Authors: Ernest Nweke

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Mongolia has made giant strides in the development of its auditing and accounting system from Soviet-style to a market-oriented system. High levels of domestic and foreign investment desired by the Mongolian government require that better and improved quality of corporate information and disclosure consistent with international standards be made available to investors. However, the Mongolian Certified Public Accountants (CPA) profession is still developing, and the quality of services provided by accounting firms in most cases do not comply with International Financial Reporting Standards (IFRS) framework approved by the government for use in financial reporting. Against this backdrop, Accounting and audit reforms, liberalization and deregulation, establishment of an efficient and effective professional monitoring and supervision regime are policy necessities. These will further enhance the Mongolian business environment, eliminate incompetence in the system, make the economy more attractive to investors and ultimately lift reporting standards and bring about improved accounting, auditing and disclosure practices among Mongolian firms. This paper examines the fundamental issues in the accounting and auditing environment in Mongolia and investigates the relationship between selected characteristics of Mongolian Stock Exchange (MSE) listed firms (profitability, leverage, firm size, firm auditor size, firm listing age, board size and proportion of independent directors) and voluntary accounting disclosures in their annual reports and accounts. The selected sample of firms for the research purpose consists of the top 20 indexes of the MSE, representing over 95% of the market capitalization. An empirical analysis of the hypothesized relationship was carried out using multiple regression in EViews analytical software. Research results lend credence to the fact that only a few of the company attributes positively impact voluntary accounting disclosures in Mongolian Stock Exchange-listed firms. The research is motivated by the absence of empirical evidence on the correlation between the quality of voluntary accounting disclosures made by listed companies in Mongolia and company characteristics and the findings thereof significantly useful to both firms and regulatory authorities. The concluding part of the paper precisely consists of useful research-based recommendations for listed firms and regulatory agencies on measures to put in place in order to enhance the quality of corporate financial reporting and disclosures in Mongolia.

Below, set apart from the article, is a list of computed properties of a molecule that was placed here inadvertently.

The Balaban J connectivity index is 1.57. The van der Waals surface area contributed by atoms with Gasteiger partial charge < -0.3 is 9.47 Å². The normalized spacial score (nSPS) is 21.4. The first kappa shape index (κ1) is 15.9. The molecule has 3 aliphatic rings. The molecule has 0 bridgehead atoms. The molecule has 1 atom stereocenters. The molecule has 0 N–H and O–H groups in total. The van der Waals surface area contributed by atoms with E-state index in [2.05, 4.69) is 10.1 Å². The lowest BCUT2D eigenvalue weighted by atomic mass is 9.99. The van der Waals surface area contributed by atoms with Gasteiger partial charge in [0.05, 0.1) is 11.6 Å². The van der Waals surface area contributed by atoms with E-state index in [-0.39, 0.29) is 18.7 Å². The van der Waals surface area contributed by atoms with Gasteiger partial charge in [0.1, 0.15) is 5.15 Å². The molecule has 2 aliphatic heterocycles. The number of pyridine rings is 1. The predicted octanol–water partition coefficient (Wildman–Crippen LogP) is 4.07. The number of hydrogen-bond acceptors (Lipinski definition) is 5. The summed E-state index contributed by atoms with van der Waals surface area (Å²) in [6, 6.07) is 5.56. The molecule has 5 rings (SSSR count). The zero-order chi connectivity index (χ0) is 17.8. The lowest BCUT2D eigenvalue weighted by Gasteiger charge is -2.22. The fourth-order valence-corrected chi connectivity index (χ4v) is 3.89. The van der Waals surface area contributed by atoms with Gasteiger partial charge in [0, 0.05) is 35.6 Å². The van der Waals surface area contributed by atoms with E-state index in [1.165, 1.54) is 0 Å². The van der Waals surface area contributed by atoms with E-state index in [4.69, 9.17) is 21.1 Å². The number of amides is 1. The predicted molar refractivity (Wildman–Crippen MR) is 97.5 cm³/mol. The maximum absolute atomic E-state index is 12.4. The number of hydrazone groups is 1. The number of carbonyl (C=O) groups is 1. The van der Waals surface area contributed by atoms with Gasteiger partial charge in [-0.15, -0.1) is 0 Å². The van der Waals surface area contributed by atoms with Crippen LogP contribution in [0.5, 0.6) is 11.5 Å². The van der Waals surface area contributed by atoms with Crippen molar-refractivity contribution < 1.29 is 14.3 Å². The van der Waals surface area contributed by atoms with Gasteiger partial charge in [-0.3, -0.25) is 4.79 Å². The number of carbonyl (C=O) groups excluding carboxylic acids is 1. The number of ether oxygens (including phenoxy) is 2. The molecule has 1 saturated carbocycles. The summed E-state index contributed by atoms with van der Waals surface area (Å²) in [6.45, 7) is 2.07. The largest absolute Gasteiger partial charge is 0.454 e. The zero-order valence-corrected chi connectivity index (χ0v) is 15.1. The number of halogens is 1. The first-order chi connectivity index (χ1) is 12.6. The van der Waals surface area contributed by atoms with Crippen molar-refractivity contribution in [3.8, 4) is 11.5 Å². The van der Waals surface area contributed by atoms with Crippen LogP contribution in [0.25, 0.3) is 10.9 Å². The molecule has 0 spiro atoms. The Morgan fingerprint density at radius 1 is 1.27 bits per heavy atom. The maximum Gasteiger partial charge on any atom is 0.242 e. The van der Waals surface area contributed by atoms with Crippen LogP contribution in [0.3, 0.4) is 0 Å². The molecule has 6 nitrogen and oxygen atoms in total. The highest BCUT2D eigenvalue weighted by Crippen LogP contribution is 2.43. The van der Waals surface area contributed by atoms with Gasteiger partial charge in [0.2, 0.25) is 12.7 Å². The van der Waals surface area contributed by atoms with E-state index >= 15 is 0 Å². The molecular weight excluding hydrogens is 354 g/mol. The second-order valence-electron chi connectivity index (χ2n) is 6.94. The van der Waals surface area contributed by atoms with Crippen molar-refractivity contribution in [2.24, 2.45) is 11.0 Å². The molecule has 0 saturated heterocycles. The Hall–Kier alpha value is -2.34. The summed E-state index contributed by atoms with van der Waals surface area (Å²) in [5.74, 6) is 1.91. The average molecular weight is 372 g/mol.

Keywords: accounting, auditing, corporate disclosure, listed firms

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384 Shari'ah Supervisory Board's Performance: The Influence to Quality of Disclosure in Islamic Banks

Authors: Dian Andari